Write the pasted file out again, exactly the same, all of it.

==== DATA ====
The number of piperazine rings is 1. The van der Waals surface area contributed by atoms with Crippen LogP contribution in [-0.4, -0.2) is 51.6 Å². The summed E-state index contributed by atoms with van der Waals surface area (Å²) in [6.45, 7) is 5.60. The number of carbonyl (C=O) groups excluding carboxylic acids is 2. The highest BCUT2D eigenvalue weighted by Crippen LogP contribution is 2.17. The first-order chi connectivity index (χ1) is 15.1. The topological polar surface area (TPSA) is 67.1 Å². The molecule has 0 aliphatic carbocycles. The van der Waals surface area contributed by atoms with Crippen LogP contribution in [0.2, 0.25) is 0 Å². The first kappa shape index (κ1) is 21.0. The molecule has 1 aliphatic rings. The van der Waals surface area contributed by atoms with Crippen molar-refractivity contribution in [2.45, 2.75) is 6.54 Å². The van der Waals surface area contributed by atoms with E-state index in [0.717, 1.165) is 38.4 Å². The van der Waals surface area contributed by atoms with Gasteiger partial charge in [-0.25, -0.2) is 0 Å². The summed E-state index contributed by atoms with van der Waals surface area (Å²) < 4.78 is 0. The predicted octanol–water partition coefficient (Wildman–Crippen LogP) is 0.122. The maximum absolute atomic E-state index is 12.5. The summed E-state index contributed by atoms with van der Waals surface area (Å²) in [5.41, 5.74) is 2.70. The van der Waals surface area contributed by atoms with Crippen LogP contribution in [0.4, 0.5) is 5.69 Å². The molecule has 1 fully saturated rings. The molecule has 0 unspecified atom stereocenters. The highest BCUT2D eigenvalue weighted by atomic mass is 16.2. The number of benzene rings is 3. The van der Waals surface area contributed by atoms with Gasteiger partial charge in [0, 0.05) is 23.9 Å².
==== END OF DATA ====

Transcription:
The number of piperazine rings is 1. The van der Waals surface area contributed by atoms with Crippen LogP contribution in [-0.4, -0.2) is 51.6 Å². The summed E-state index contributed by atoms with van der Waals surface area (Å²) in [6.45, 7) is 5.60. The number of carbonyl (C=O) groups excluding carboxylic acids is 2. The highest BCUT2D eigenvalue weighted by Crippen LogP contribution is 2.17. The first-order chi connectivity index (χ1) is 15.1. The topological polar surface area (TPSA) is 67.1 Å². The molecule has 0 aliphatic carbocycles. The van der Waals surface area contributed by atoms with Crippen LogP contribution in [0.2, 0.25) is 0 Å². The first kappa shape index (κ1) is 21.0. The molecule has 1 aliphatic rings. The van der Waals surface area contributed by atoms with Crippen molar-refractivity contribution in [2.45, 2.75) is 6.54 Å². The van der Waals surface area contributed by atoms with E-state index in [0.717, 1.165) is 38.4 Å². The van der Waals surface area contributed by atoms with Gasteiger partial charge in [-0.25, -0.2) is 0 Å². The summed E-state index contributed by atoms with van der Waals surface area (Å²) < 4.78 is 0. The predicted octanol–water partition coefficient (Wildman–Crippen LogP) is 0.122. The maximum absolute atomic E-state index is 12.5. The summed E-state index contributed by atoms with van der Waals surface area (Å²) in [5.41, 5.74) is 2.70. The van der Waals surface area contributed by atoms with Crippen LogP contribution in [0.4, 0.5) is 5.69 Å². The molecule has 1 fully saturated rings. The molecule has 0 unspecified atom stereocenters. The highest BCUT2D eigenvalue weighted by atomic mass is 16.2. The number of benzene rings is 3. The van der Waals surface area contributed by atoms with Gasteiger partial charge in [0, 0.05) is 23.9 Å².